This update looks at how jobs have changed over 200 years and some of the reasons behind these trends. We also investigate births in NSW and the relationship with population change.
Once, a job and a career were one and the same. A job was often for life. In 2016, a career can include many jobs over a working life. It involves more flexibility around how and where we work. Some of this change reflects structural changes in the economy, but also the significant information and communications technology revolution of the last 30 years.
In the mid-1800s, agriculture was the dominant industry contributing up to a quarter of Australia’s gross domestic product.
Farming at Burwood, NSW, circa 1858-89. Image source: The State Library of New South Wales
Even at Federation in 1900, agriculture provided employment to more than 25 per cent of the workforce 1. Australia was famously known for riding off the sheep’s back. During the early-mid 20th century, manufacturing prospered, with the help of tariffs, two world wars, rising incomes and changing consumer demand.
During the second half of the 20th century and into the 21st century, Australia has increasingly become a services-based economy. Services cover a wide range of occupations, including financial services and other professional services. The services sector now accounts for around 75 per cent of all jobs in Australia.
The workplace is also becoming more flexible. Over the past ten years the number of full time employees has fallen as a percent of the total workforce from 75 per cent in March 2006 to 68.5 per cent in March 2016.
Average hours worked weekly are also falling. This is due to a combination of factors including:
Some of the changes reflect our choices. For example, more flexible hours have enabled female participation in the workforce to climb significantly over the last 30 years. However, the chart below shows that part of the reduction in average working hours is not our choosing.
The proportion of underemployed (indicating of the number of employed people who want, and are available for, more hours of work than they currently have) has been rising from mid-2008, since the Global Financial Crisis. Currently, almost 10 per cent of employed people would like to work more hours than they receive.
1 Statement 4: Opportunities and Challenges of an Economy in Transition, 2011-12 Australian Government Budget – Budget Paper No 1
Births have been steadily increasing for almost a decade. What’s does this mean? Is it another baby boom?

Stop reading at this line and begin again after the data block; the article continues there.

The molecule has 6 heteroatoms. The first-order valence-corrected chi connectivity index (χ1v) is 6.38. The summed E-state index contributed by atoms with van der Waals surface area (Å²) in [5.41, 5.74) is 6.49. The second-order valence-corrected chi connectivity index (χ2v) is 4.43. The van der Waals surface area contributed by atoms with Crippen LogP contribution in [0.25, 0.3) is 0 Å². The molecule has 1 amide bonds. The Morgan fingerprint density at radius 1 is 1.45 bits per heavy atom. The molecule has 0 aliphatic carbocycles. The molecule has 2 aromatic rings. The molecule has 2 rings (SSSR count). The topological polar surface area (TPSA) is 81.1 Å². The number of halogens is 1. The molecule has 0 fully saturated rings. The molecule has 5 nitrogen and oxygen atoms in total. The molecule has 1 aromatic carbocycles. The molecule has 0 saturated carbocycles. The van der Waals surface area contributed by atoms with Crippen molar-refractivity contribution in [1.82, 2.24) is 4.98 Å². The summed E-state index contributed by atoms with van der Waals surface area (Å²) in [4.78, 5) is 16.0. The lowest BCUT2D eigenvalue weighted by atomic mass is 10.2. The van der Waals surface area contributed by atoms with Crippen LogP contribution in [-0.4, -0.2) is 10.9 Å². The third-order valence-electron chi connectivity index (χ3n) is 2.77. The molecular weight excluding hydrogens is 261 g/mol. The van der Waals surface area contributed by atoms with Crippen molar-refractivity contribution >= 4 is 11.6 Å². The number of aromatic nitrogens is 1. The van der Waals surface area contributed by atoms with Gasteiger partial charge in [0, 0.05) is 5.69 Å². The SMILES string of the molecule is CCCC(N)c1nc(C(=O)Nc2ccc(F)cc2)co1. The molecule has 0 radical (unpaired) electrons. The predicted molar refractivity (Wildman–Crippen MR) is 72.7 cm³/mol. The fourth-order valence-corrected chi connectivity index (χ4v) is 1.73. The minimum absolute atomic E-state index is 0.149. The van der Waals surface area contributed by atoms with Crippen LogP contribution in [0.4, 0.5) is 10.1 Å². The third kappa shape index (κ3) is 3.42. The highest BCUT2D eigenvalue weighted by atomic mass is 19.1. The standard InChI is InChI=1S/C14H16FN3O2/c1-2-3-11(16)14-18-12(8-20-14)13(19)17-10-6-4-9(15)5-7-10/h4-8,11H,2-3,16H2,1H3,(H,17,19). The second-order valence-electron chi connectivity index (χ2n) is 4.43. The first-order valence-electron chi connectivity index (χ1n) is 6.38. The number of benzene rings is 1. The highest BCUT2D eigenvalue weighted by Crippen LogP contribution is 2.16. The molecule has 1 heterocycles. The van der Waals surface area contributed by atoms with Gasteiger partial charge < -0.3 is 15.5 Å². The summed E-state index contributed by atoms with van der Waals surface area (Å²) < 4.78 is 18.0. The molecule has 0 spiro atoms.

Until 2008, the record for the largest number of children born in NSW was in 1971. At that time most babies were born to mothers aged in their twenties, and families had almost three children on average.
Since 2008, the number of babies born each year has been increasing. While there has been a slight rise in birth rates, there is no sign they will return to baby boom levels. NSW women are now having less than two children on average and at an older age than 40 years ago. So what’s going on?
A mother and children in the early '70s when record numbers of children were being born. Image source: The State Library of New South Wales
It’s largely about the increased number of women of childbearing age compared to the '70s. More than half of all NSW children are born to women aged 25-34 years. This group is also boosted in size by high levels of overseas migration, commonly comprised of young adults.
If this pattern continues, then the number of babies born is likely to increase. Current NSW population projections suggest more than one million children may be born in NSW over the next decade.
As these babies grow up, the demand for pre-school care and primary schools will rise and eventually high schools and post-school education. Unless our population of potential mothers drops, there is unlikely to be a significant drop in the number of babies in the future.
Women in NSW are having less than two children on average in 2016. image source: pixabay.com pictures released under Creative Commons CC0 into the public domain
The latest preliminary estimate puts the NSW population close to 7.7 million people. NSW gained 106,116 individuals in the 2015 calendar year. This represents 1.4 per cent growth. This growth rate is the same as the national level and only second to Victoria’s annual growth of 1.9 per cent.
Net migration is the balance of people who arrive into NSW and those who leave. It remains a strong driver of population growth in the State. In 2015, 56 per cent of growth in NSW was due to net migration. Since September 2007, over half of NSW’s population growth has been a result of net migration.
The State’s remaining population growth was driven by natural increase, which is the difference between births and deaths. This estimate may be revised when processing delays for registered births since the December quarter 2014 are corrected.
NSW’s net overseas migration increased steadily from a gain of about 50,000 in 2010 to more than 68,000 in 2015. Since the easing of the mining boom after 2012, Western Australia and Queensland have seen their net overseas migration drop while NSW and Victoria have maintained a gradual increase. This has led to NSW share of Australia’s net overseas migration increase by more than 10 per cent in the three years to 2015, from 26.1 per cent to 38.6 per cent in 2015.
|State||Population at December 2015||Change over previous year||Annual growth rate (%)|
|Australian Capital Territory||393,013||5,271||1.4%|